National Student Organizations call for Open Access to Research
Washington, DC -- A coalition of national and regional college student associations today issued a "Student Statement on the Right to Research," calling on universities, research funders, and researchers to take action in support of Open Access to research. The American Medical Student Association, the Student PIRGs, Students for Free Culture, and Universities Allied for Essential Medicines, as well as the Trinity University Association of Student Representatives and the California Institute of Technology Graduate Student Council have signed the statement.
Students rely on access to academic journal literature for their research and education. However, even before the recent economic crisis many colleges have struggled with the high costs of journal subscriptions, restricting access for students and scientists alike. The statement reads, in part: "Learning and inquiry are impeded when scholars lack access to fellow researchers' work, and when students lack access to the work of scholars before them.
At the same time, digital technologies have opened new opportunities for research. New tools facilitate faster discoveries, speed the development of new technologies, and accelerate the progress of science. Patients could have access to the latest medical research, citizens could evaluate scientific information on environmental impacts, and developing countries could apply the most recent scholarship to public health and development efforts. But access barriers leave these opportunities under-explored.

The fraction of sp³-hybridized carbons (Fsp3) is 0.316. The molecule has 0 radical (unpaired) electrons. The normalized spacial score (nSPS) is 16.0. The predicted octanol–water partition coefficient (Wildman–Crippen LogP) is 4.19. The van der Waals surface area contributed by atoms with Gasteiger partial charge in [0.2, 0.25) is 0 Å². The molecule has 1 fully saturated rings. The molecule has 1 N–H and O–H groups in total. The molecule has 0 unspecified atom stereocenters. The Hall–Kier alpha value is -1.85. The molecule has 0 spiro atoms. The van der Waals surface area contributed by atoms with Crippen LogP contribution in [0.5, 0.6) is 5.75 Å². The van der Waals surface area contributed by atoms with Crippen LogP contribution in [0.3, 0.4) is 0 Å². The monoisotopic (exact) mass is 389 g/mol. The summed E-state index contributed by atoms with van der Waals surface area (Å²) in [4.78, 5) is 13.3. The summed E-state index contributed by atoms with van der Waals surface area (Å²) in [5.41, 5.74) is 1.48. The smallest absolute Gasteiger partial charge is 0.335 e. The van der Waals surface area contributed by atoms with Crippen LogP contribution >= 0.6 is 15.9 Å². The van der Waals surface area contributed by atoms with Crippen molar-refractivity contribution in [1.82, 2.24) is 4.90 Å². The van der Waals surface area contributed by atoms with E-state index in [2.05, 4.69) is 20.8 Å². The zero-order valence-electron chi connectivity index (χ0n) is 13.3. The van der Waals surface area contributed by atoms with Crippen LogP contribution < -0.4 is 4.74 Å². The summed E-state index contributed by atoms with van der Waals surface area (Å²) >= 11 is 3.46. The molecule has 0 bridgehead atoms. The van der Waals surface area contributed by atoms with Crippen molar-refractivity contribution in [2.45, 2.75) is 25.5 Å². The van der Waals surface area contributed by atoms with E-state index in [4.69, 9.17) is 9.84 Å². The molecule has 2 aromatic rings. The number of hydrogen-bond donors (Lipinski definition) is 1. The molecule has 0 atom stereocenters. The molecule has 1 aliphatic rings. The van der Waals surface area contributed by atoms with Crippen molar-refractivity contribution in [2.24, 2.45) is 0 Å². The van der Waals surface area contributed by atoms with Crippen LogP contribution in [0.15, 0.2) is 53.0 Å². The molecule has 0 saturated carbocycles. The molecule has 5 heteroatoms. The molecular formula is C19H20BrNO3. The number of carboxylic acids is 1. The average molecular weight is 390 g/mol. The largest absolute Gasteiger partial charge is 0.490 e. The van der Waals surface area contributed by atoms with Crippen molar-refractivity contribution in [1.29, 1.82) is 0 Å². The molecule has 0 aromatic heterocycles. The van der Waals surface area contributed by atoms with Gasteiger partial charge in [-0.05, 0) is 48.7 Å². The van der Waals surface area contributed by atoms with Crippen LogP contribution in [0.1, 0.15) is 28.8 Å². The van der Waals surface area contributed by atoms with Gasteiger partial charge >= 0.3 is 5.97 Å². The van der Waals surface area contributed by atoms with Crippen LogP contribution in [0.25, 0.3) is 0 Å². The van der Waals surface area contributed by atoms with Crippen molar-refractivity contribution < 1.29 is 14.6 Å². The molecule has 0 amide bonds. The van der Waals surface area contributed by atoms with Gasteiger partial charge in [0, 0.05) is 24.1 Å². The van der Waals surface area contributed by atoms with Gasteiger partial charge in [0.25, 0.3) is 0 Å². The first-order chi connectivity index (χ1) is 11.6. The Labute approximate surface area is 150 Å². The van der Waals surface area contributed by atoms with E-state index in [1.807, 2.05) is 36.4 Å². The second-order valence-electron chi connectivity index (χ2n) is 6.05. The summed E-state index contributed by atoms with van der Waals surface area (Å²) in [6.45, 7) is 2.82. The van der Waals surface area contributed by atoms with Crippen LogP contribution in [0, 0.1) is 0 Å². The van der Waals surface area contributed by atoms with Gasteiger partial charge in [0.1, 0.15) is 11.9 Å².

Open Access is an alternative to the traditional closed, subscription-access system of scholarly communication. Open Access makes the results of scholarly research available online for free, immediately upon publication, and removes barriers for scholarly and educational re-use. Entire journals can be open-access, or an author can provide
Open Access to an individual article by posting a copy on an openly accessible Web site. All forms of open-access publication depend on rigorous methods of quality control, including peer review."
The full text of the statement is online at http://www.righttoresearch.org